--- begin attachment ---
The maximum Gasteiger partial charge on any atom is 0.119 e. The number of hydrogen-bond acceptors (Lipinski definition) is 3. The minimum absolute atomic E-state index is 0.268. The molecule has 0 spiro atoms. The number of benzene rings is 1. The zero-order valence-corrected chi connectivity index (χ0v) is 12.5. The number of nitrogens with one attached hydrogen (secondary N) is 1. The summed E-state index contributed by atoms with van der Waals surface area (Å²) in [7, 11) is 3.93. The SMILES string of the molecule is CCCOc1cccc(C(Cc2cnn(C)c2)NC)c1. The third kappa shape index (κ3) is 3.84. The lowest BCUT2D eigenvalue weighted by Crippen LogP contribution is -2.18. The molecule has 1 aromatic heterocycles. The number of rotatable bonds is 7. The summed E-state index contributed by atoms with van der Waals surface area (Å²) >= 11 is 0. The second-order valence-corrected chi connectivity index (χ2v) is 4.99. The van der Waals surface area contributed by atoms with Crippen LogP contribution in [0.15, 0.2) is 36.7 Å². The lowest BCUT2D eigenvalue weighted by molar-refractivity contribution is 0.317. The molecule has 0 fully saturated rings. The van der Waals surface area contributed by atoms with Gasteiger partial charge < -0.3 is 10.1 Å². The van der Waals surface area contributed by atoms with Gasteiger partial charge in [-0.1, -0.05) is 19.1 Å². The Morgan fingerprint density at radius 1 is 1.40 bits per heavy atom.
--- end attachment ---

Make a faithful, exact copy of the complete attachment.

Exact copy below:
The maximum Gasteiger partial charge on any atom is 0.119 e. The number of hydrogen-bond acceptors (Lipinski definition) is 3. The minimum absolute atomic E-state index is 0.268. The molecule has 0 spiro atoms. The number of benzene rings is 1. The zero-order valence-corrected chi connectivity index (χ0v) is 12.5. The number of nitrogens with one attached hydrogen (secondary N) is 1. The summed E-state index contributed by atoms with van der Waals surface area (Å²) in [7, 11) is 3.93. The SMILES string of the molecule is CCCOc1cccc(C(Cc2cnn(C)c2)NC)c1. The third kappa shape index (κ3) is 3.84. The lowest BCUT2D eigenvalue weighted by Crippen LogP contribution is -2.18. The molecule has 1 aromatic heterocycles. The number of rotatable bonds is 7. The summed E-state index contributed by atoms with van der Waals surface area (Å²) >= 11 is 0. The second-order valence-corrected chi connectivity index (χ2v) is 4.99. The van der Waals surface area contributed by atoms with Crippen LogP contribution in [0.15, 0.2) is 36.7 Å². The lowest BCUT2D eigenvalue weighted by molar-refractivity contribution is 0.317. The molecule has 0 fully saturated rings. The van der Waals surface area contributed by atoms with Gasteiger partial charge < -0.3 is 10.1 Å². The van der Waals surface area contributed by atoms with Gasteiger partial charge in [-0.1, -0.05) is 19.1 Å². The Morgan fingerprint density at radius 1 is 1.40 bits per heavy atom.